Cleaning tips for common Halloween headaches.
No matter how much ghoulish fun you and your little ones have on Halloween, nothing can be scarier than the messes left behind after a fun night of ghostly partying and sticky trick-or-treating.
DryServ weigh in with some of their tips for handling these common Halloween headaches.
- Pumpkin Seeds
Nothing says Halloween more than a festive jack-o’-lantern, but the mess left behind can be a pain to clean up. Becky’s best tip for cleaning up a pumpkin’s seeds and slimy insides is to start the carving process by putting down newspaper or paper towers. “When the inevitable happens and you get the icky stuff where you don’t want it, spray with all-purpose cleaner and let it sit for a minute or two to break down the residue. Wipe clean with a paper towel or damp sponge.”
And save those seeds! Learn about 15 Things to Do with Pumpkin Seeds »
Avoid having yesterday’s ghoulish glamour turn into today’s ghastly mess. “Start with a damp rag or washcloth to grab the excess,” Becky suggests. “If you still have glitter in unwanted places, use your vacuum cleaner’s nozzle attachment to grab any excess.”
- Caramel Apple Drips
Gummy caramel can be a nightmare to clean up. “If caramel drips onto your cook top, let it soak in dish soap for two minutes and use baking soda to gently scrub it off,” suggests DryServ.
DryServ’s tip for cleaning marshmallow, or other sticky yummies, from cooking utensils is to fill the pans with water and dish soap and bring it to a boil. The pan will wash up easily.
- Halloween Make-Up
“Halloween make-up on skin, such as the face, should be removed with a gentle baby oil such as Earth Mama Angel Baby,” says DryServ. “For clothing, use hydrogen peroxide to remove the stains instead.” If you opt to dry clean your garments, bring the left-over make-up with you to show the dry cleaner, so they know how best to treat the stain.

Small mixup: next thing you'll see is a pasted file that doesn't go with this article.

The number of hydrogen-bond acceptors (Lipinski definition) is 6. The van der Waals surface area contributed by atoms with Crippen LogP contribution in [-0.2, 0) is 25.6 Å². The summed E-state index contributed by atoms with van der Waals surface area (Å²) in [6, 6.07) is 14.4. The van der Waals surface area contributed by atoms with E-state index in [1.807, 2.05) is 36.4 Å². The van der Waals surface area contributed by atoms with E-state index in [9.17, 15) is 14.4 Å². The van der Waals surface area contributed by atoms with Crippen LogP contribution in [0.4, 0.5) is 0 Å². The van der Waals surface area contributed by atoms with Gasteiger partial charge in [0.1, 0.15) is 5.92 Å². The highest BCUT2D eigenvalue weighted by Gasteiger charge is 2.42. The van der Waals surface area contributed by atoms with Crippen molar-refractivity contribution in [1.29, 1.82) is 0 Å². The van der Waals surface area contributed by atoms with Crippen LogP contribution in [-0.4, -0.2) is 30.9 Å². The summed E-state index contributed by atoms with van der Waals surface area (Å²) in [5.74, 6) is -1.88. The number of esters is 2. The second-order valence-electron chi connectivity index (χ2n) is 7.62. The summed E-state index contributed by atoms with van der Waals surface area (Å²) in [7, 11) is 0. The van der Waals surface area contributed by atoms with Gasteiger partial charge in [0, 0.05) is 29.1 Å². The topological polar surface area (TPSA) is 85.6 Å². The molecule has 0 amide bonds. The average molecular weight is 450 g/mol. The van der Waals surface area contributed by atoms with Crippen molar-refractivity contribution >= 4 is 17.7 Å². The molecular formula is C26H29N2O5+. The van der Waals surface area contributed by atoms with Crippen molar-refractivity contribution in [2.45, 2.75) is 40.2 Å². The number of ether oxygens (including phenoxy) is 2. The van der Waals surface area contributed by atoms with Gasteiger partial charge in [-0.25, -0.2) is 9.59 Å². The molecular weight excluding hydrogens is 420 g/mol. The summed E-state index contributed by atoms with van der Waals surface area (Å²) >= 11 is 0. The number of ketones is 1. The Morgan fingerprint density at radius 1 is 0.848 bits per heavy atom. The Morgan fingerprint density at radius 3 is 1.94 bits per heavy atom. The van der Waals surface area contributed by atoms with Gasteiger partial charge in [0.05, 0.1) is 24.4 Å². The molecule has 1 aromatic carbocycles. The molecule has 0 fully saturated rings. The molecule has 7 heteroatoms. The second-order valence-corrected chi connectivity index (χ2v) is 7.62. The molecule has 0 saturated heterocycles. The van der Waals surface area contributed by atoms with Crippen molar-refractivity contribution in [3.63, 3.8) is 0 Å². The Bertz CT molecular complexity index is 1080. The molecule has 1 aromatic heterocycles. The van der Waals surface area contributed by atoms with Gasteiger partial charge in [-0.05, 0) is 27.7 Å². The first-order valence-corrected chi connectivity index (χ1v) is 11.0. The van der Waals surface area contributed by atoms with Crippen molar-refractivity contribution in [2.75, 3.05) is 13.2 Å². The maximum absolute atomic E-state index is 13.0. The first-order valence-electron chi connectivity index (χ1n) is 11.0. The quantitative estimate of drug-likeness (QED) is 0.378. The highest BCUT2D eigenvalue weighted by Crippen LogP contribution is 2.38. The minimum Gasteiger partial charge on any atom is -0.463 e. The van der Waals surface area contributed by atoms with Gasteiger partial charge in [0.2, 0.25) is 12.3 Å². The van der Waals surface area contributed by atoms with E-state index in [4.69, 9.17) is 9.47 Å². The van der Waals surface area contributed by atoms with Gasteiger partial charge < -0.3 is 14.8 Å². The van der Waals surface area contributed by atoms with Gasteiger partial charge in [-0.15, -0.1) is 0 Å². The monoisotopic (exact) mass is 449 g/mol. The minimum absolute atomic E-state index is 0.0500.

- Melted Chocolate
Chocolate, while delicious, can be a nightmare to clean up on clothing. Getting to the stain early with a detergent pre-treater can work wonders, but if you don’t have one handy, reach for dishwashing liquid instead. Treat the stain several times until you feel confident that it’s gone, before placing the garment in the dryer where the heat will set the stain in.
- Dried Egg
Waking up to find out someone has egged your car, house or mailbox doesn’t have to be a Halloween nightmare. Rather than hunting down the little darlings who did this to you with a pitchfork, take a deep breath and pick up any pieces of shell you can find. A solution of equal parts white vinegar and warm water left sitting on the eggy mess for around ten to fifteen minutes should make it easy to sponge up and remove.
- Toilet Paper
Consider yourself forewarned, wet toilet paper is much harder to clean up than the dry version. Use double-sided tape attached to a Swiffer duster or stick to grab at strands of the lovely stuff hanging up in trees or on the sides of the house and garage. If your sprinklers or a drenching rain have beaten you to it, use a hose and clean up any leftover residue with diluted vinegar or bleach.
- Candle Wax
Arm yourself with these simple tips for cleaning up the inevitable drips. Use a utensil like a paint scraper or dull knife to remove the wax from scratch resistant countertops, and then treat the area with a gentle, non-abrasive cleanser. Carpets, fabrics and non-scratch resistant surfaces can be cleaned by melting the wax with an iron applied over several layers of paper towels and then dabbing up with a carpet cleaning solution, dry cleaning solution or rubbing alcohol and paper towels.
- Shaving Cream
Shaving cream can leave stains on cars and other shiny surfaces. Rinse it off with warm water as soon as you discover the dirty deed and only use a gentle, microfiber cloth. If necessary, call in the pros and bring your pranked vehicle to a carwash able to handle the job.
- Silly String
It may look daunting, but silly string cleans up easily with plain soap and water on most household surfaces. It can be damaging to cars, however, particularly once it hardens. Hose off as much string as you can and then use a very soft substance, such as a chamois or microfiber cloth to remove the rest.
Nothing says “I like you” more than sticking wadded-up chewing gum in the hair of the trick-or-treater next to you. Gum stuck in hair can be removed with olive oil or peanut butter gently rubbed into the hair and then rolled off, prior to shampooing.
A scary Halloween doesn’t need to include the aftermath of an equally scary mess. Using these simple tips can help you keep the home of even the most enthusiastic trick-or-treaters tidy, neat and fiendishly clean.